Jon Howell from MSR came to visit yesterday and we got into an interesting discussion about the risk versus reward tradeoff for different approaches to research. Two of my Ph.D. students (Bor-rong Chen and Konrad Lorincz) are graduating this year -- you should hire them, of course -- but they are facing a weak job market and the need to rack up publications is as important as ever. The question is, had we worked on problems in the more traditional systems space, would we have been more successful cranking out the papers?
It has long been my belief that doing research in wireless sensor networks -- especially the applied and experimental variety, where you actually have to build something that works -- involves a (nontrivial) degree of difficulty that is not present in "traditional" systems research. Think of it: Programming motes requires that everything fit into 10KB of RAM. You don't get malloc, threads, or printf. All you get are three LEDs to tell you what's going on. Half the time a mote you have on your desk doesn't program correctly, or is simply fried, requiring that you go hunt around for another one. Scaling up to a full network requires debugging complex interactions between all of these motes, and keep in mind you typically don't get to inspect what each one is doing -- and comunication and node failures are rampant.
And God forbid you try to run anything in a real field setting (like a redwood forest, or even a volcano) -- then it really, REALLY has to work. As David Culler says, in a field deployment you can't just throw away the data you don't like and rerun it. You have to take what you get. More often than not the network doesn't work as you expect, or seemingly trivial problems (like water getting into the cases) causes nodes to fail.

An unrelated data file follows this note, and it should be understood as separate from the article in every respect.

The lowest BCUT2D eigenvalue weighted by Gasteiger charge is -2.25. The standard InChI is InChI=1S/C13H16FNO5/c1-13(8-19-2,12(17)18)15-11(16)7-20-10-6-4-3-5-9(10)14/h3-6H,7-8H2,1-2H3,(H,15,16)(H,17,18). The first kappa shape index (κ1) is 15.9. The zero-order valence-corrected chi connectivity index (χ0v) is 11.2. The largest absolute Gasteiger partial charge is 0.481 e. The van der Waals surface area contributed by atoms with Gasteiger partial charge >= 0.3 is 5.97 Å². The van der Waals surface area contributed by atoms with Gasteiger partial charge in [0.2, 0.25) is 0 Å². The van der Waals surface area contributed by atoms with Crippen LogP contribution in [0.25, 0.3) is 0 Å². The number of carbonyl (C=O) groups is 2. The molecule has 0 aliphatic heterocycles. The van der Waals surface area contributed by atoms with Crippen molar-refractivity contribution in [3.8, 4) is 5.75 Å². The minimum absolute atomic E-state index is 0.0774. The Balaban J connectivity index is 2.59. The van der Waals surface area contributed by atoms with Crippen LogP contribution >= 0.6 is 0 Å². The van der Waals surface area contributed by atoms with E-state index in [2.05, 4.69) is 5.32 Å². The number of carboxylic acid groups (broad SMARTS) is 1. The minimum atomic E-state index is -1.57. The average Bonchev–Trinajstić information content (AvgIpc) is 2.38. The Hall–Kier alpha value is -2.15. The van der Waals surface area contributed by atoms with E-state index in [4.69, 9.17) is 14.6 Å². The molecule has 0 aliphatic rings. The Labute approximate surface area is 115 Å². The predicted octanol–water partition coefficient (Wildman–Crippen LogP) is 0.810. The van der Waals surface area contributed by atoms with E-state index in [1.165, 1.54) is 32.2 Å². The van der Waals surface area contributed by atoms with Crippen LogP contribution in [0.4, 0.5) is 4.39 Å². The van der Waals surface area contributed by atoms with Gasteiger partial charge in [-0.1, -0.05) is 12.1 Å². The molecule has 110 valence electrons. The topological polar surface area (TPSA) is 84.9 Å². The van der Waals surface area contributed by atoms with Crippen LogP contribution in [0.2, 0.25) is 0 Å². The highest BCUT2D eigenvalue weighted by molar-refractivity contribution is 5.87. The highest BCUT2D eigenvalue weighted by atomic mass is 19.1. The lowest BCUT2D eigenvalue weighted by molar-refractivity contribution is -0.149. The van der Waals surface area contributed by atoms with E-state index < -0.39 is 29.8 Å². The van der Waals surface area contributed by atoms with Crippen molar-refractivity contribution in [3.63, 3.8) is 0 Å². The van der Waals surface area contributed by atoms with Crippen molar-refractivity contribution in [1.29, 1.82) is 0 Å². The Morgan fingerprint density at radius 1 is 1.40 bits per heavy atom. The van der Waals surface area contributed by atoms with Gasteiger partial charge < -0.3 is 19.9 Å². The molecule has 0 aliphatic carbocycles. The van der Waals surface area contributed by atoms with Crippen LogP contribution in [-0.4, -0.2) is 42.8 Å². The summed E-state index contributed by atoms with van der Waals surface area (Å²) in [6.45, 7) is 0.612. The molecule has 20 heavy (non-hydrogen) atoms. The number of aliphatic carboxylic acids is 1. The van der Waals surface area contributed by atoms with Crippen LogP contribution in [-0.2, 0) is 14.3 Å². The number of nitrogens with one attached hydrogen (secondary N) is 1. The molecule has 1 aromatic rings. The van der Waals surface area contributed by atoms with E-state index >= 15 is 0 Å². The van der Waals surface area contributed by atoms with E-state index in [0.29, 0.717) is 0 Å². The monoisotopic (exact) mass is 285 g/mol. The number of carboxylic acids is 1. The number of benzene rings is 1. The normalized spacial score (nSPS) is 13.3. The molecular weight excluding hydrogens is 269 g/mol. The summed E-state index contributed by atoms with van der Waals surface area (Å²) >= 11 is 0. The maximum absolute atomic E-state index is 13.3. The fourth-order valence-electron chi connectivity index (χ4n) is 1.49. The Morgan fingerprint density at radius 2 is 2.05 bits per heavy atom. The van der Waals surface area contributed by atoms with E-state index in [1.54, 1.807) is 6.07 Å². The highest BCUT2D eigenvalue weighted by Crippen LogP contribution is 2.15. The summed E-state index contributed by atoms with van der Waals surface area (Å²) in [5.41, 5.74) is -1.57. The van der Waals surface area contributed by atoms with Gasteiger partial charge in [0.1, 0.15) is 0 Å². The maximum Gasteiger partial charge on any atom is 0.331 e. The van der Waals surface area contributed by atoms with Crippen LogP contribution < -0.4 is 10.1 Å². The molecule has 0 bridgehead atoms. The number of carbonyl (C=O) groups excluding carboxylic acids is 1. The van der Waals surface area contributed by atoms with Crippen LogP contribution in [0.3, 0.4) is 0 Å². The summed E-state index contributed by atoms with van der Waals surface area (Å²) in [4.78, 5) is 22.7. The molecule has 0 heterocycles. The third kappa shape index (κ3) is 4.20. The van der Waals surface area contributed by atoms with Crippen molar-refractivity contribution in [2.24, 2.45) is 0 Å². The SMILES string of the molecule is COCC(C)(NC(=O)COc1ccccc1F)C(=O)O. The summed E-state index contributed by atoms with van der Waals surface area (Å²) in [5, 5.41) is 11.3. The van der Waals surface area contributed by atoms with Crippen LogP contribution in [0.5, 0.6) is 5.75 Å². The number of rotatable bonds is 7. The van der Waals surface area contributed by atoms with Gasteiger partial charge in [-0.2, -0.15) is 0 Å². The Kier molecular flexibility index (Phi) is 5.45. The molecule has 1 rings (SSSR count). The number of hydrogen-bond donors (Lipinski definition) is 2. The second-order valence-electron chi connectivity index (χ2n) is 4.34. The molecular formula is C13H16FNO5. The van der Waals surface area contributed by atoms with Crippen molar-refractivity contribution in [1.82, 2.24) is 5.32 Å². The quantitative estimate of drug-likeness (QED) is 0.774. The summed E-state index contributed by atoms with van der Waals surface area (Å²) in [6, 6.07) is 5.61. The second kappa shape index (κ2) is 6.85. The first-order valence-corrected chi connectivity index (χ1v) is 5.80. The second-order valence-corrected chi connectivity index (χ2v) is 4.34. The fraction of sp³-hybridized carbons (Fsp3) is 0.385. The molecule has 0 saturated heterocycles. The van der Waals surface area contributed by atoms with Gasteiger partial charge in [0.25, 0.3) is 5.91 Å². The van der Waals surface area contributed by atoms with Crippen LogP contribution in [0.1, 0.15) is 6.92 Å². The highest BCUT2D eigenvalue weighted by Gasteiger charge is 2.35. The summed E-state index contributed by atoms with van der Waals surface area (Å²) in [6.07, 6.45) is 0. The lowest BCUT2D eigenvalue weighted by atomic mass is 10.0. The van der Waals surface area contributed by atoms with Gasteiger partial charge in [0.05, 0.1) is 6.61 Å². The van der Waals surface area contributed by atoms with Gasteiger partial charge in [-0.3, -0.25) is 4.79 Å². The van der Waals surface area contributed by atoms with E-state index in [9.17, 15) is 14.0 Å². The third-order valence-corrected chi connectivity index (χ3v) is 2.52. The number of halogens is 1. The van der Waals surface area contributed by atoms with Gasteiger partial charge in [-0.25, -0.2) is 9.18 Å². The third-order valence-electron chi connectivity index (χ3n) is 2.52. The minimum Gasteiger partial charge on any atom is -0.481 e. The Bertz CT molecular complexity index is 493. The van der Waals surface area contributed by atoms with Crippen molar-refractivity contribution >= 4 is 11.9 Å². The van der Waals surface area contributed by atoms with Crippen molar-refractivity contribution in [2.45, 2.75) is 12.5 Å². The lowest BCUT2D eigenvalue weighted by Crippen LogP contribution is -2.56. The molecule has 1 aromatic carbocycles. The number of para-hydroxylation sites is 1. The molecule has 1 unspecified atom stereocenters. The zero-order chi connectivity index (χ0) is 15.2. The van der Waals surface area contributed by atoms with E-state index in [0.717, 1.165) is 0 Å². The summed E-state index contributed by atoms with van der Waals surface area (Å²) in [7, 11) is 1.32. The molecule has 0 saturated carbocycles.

It's been a while since I focused on conventional distributed systems, nodes running UNIX, connected to the Internet, that kind of thing. But it seems that it is considerably easier in that environment to build up something complex and debug it to the point where it works. After all you can ssh into the nodes, dump everything to a log, use tried-and-true methods and tools like gdb and strace. Of course, there's still plenty of heavy lifting involved. Hakim Weatherspoon's work on getting the OceanStore prototype to run on 400+ PlanetLab nodes for several months is no mean feat. But if I took away his ssh connections and replaced them with 3 LEDs, I wonder what he'd do. (Of course, Hakim would have still rocked it. But that's Hakim.)
This is not to diminish the intellectual contribution of mainstream systems research at all. Indeed, one could argue that the lower barrier to entry has made it possible for those working on conventional systems to innovate more rapidly and produce deeper insights than those of us battling broken motes and crappy radios. So, I wonder what advice I should be giving new grad students wading into the field. A lot of the low hanging fruit in sensor nets has been taken. To make a substantial contribution in the area you need to take things in a different direction than those before you. Fortunately, the TinyOS community has been doing a much better job lately at providing standard libraries and protocols to lower the bar. But there's still a lot of pain involved in getting to the research frontier. (Another post, I'll muse on why so many people work on MAC protocols. I suspect it's because it requires a lot less reliance on other people's code.)
My group has been doing more work with the iMote2 platform lately, precisely because I think it provides an easier-to-use, more functional vehicle for driving research. Mostly this is because it has a good enough CPU and enough memory to push on some interesting ideas without having to wring your hands over every byte of RAM your code uses. But going forward, I wonder if some of the "gap" that people see in the sensor nets space isn't merely due to the blood, sweat, and tears that goes into getting anything complicated to really work. We should think about how to remove some of those obstacles to innvoation, not to mention publication.